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The End of World War Two
D-Day and the Normandy Invasion
 Allies realized landing on
the far side of the channel at
a place called Pas de Calais
(where it would closest to
France ) would be
impossible. Therefore they
picked Normandy as their
landing site.
 Allies deceived Germans in
thinking that they were
landing in Pas de Calais.
Germany place the bulk of
its forces there.
 Allies were able to swarm
Britain with ample supplies
and men now that they had
the ability to fend off the
German U-boats.
 Allied forces were under the
command of the Supreme
Commander General Dwight
•The invasion was code named
Operation Overlord
•It was a huge and complicated
plan. Every detail was vital to
The Plan
Invasion Plan
 American and British paratroopers were dropped off inland of the assigned
beaches. This was to suffocate a major counter account from the Germans by
seizing roads, bridges and railways. All beaches were heavily bombed to soften
Largest armada in the world’s history gathered around the beaches and
bombarded them before the deployment of the infantry
Americans sent 3 soldier divisions at beaches code named Utah and Omaha
British sent 2 soldier divisions at beaches code named Gold and Sword
Canadians sent 1 soldier division to the beach code named Juno
Omaha was the bloodiest battle out of all the landing sites. Americans on Omaha
beach were faced against the tough Nazi veterans from the 352nd infantry
division. The beach was the most fortified out of the five beaches with large
stone cliffs offering defense for the Germans bunkers and artillery. Initial
landings suffered heavy casualties
Sword suffered low casualties, but Gold was hit fairly hard due to a fortified
village near the beach
Juno Beach
 Had the second highest casualty rate (second to Omaha) at 961
 Canadians first wave of soldiers consisted of the 3rd Canadian Infantry
Division and the 2nd Canadian Armoured Division ( more than 21,400
 The objective was to capture the Caen-Bayeux road and the Carpiquet
 In the beginning, the assault looked like a disaster. Juno was well
defended. Canadian front lines were met with a hail of machine guns and
mortars destroying landing crafts and tanks. But it later turned around as
more numbers were unloaded.
 Despite the tough German defenses the Canadians made the largest
advance at D-Day of any of the other beaches, yet they still fell just short
of their objective.
Top Left: loading the
landing craft
heading for Juno
Bottom left: Landing
at Juno
Top Right: Unloading
 Operation Overlord was a success!
 Allies now had a foothold on Europe. This allowed huge
the Allies to flood France with supplies and men.
 This sparked the end of Germany’s unchallenged control
of Western Europe.
 By July, the Allies had over one million soldiers
entrenched in France.
The Allies Advance into Europe
 The battle into France was
slow, it took almost a month to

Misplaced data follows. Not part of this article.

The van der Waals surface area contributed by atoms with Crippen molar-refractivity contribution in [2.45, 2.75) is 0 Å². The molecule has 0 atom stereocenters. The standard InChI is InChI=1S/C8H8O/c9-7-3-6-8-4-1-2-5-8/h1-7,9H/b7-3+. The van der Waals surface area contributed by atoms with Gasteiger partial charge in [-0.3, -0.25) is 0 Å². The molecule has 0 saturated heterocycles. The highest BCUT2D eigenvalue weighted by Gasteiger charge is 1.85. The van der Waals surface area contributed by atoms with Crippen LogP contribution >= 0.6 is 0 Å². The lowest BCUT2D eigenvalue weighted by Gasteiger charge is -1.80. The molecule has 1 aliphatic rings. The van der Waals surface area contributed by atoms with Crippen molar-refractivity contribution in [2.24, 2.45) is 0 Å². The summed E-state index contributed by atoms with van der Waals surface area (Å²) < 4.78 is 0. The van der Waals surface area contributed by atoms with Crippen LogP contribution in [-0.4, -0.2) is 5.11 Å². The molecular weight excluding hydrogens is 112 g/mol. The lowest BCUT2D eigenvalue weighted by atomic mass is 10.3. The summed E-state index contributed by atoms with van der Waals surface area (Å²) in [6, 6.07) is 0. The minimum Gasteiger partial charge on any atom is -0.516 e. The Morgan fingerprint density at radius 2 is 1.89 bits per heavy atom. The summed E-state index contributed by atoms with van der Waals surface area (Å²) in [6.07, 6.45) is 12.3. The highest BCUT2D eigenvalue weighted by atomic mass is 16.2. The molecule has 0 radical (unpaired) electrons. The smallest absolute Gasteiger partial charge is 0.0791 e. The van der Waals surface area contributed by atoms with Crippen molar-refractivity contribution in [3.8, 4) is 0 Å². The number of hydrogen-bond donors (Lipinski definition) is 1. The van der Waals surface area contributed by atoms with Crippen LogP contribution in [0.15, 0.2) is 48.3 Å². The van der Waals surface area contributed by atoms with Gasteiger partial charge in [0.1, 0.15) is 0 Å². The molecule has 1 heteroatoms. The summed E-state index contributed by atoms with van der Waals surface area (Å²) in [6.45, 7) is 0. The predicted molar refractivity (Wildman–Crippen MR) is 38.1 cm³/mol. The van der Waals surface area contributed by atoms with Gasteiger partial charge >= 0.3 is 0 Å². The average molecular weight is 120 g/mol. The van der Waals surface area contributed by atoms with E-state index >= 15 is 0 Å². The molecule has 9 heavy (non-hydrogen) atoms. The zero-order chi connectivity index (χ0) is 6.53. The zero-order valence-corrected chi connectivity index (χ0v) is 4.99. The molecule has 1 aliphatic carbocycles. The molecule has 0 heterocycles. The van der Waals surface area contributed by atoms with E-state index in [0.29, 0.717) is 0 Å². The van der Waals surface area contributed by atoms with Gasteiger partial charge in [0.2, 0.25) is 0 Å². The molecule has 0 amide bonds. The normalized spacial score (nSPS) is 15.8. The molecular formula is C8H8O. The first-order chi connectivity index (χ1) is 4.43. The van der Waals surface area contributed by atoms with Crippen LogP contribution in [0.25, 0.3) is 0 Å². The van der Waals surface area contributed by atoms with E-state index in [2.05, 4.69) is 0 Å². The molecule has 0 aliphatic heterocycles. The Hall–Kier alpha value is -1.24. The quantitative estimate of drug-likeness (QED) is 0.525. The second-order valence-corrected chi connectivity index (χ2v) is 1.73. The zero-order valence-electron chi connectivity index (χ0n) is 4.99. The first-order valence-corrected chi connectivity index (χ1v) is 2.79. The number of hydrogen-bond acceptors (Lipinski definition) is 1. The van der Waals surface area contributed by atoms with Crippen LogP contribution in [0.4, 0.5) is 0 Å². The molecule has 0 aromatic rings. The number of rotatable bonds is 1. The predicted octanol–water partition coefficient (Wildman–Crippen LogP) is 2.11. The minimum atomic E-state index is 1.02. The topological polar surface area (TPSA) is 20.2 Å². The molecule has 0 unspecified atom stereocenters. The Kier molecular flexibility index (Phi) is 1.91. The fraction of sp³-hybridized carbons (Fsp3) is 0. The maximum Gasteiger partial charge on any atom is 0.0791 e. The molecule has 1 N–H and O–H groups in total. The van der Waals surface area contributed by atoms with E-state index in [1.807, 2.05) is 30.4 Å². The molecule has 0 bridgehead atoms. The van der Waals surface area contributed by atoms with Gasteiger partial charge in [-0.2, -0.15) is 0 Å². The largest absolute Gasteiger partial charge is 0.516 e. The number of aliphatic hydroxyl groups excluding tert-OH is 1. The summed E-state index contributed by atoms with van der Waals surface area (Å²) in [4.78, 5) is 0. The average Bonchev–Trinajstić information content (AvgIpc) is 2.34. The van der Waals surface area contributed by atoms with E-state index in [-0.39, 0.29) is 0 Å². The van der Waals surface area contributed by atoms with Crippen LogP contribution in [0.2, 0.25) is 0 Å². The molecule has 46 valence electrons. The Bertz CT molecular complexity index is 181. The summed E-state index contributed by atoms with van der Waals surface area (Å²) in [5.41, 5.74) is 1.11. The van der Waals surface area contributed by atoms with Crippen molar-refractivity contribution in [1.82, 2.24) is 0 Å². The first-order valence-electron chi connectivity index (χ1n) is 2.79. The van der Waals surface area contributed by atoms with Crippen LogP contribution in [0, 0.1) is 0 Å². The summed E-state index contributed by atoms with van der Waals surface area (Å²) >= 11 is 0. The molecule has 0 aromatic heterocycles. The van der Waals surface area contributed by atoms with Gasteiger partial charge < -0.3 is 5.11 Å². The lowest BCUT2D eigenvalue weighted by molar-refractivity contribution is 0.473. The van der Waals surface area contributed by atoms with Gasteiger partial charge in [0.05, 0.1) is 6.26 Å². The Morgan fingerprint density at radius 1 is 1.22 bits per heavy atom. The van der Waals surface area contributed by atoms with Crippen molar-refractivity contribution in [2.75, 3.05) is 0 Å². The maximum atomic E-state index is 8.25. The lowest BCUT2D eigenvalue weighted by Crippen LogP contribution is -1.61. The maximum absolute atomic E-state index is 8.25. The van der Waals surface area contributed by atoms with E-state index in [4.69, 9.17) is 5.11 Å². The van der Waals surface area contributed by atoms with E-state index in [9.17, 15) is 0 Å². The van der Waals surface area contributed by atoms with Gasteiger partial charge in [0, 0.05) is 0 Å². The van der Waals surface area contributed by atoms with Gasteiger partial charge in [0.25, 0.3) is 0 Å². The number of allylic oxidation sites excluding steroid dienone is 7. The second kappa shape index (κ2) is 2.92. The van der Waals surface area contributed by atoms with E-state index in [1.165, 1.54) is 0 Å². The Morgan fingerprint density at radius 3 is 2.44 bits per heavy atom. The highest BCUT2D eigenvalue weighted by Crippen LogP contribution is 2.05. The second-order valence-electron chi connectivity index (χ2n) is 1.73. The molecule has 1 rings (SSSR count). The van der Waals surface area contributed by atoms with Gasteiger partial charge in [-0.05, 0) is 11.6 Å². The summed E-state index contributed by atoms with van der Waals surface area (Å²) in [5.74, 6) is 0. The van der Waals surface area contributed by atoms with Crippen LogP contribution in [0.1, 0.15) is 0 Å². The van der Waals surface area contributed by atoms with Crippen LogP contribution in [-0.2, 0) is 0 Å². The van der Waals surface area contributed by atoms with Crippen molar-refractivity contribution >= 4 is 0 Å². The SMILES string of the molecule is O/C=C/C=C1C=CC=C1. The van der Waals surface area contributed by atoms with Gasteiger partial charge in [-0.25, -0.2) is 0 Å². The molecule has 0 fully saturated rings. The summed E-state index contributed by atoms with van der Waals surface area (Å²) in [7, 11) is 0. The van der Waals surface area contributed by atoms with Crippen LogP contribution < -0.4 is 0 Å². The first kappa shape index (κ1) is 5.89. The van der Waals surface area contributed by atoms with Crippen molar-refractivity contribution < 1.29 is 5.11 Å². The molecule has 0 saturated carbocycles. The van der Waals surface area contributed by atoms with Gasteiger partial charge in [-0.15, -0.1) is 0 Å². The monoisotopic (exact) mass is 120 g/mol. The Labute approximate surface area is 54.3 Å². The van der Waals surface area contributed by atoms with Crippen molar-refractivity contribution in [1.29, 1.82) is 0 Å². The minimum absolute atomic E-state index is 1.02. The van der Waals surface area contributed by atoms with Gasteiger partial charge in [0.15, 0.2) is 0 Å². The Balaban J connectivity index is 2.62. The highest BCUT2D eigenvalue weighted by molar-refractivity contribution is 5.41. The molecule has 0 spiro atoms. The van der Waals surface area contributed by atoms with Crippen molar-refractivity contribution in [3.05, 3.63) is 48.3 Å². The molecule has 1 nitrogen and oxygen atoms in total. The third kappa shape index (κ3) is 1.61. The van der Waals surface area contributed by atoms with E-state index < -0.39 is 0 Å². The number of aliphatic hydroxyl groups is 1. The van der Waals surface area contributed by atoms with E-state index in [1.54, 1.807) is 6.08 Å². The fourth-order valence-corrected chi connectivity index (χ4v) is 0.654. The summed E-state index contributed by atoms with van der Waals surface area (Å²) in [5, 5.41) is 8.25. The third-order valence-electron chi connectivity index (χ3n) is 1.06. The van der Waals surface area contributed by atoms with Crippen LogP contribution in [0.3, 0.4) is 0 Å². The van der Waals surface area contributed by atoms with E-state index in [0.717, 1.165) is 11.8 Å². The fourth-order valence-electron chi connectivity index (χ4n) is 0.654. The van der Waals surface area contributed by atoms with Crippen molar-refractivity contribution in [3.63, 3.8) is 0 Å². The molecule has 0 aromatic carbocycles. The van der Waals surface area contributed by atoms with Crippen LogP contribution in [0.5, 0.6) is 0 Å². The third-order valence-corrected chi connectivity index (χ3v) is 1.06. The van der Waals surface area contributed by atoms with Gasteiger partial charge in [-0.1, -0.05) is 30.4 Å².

take Caen, a city in Normandy
which was supposed to have
been taken within 24 hours of
 Paris was taken in late August
without a fight
 By winter, the Allies were
approaching the border with
 They bomb many German
cities to rubble such as
Dresden and Hamburg
Canada liberates the Netherlands
 While the USA and Britain were advancing east, Canada was
given directions to advance north and liberate the
Netherlands (aka Holland) from the Germans
Many Dutch people were starving because Germany cut off
their rations to the Dutch
During the winter of 1944-1945, Germany launched one last
counter attack called the Battle of the Bulge where they
nearly broke American lines and split American and British
The Canadians entered and liberated the Netherlands in April
1945 at a cost of 6,300 dead
From there, they headed into Germany, meeting the Red
Army on the Baltic coast on late April
The Eastern Front
 The Soviet Union stormed
through eastern Europe at great
cost of life to both sides
 In January 1945, they crossed
the Oder River into Germany
 They then fought an extremely
difficult battle for Berlin, losing
300,000 soliders
 Soviet Marshall Zhukov was
not concerned with human life
Italian Front
 In April 1945, the Allies
broke through in Italy
 The Germans
 Italian partisans
captured Mussolini while
he was attempting to
escape Italy
 He was hung from a gas
station in Milan
 Hitler committed suicide on April 30th 1945 after ordering
the destruction of his people
German command fell to Admiral Dontiz, who surrendered
on May 7th 1945 (V.E. Day)
The Soviets ran amok in Germany to take revenge on the
devastation of their country
They permitted murder, looting and raping
Estimates of German women raped range from 10,000 to 2
In eastern Germany, there was also incidents of Ethnic
Cleansing, as the Soviets and local inhabitants sought to
remove the German presence from their area
The fall of Japan
 Japan began to lose ground
on all fronts in 1945
 The Americans began
bombing Japanese cities
 100,000 people died during
the Tokyo firebombing
 The decision was made to
drop the Atomic bomb on
Hiroshima and Nagasaki
 The Americans estimated
they would receive 1 million
deaths if they invaded Japan
The Atomic Bomb
 The Atomic bombs were part of the Manhattan Project to
develop a nuclear weapon
Most of the work was done in the deserts near Los Alamos, New
Mexico, USA. The Uranium was from Canada
Many of the scientists involved were Jewish refugees from Europe
They wanted to develop a bomb to drop on Germany before the
Germans completed a bomb themselves
The A Bomb was dropped on Hiroshima, Japan on August 6th 1945
at a cost of 70,000 dead civilians
The Americans nuked Nagasaki on August 9th when Japan did not
Japan then surrendered
Canada ended the war with the
worlds fourth largest army, fourth
largest airforce and third largest navy
1.1 Million servicemen 46,000 deaths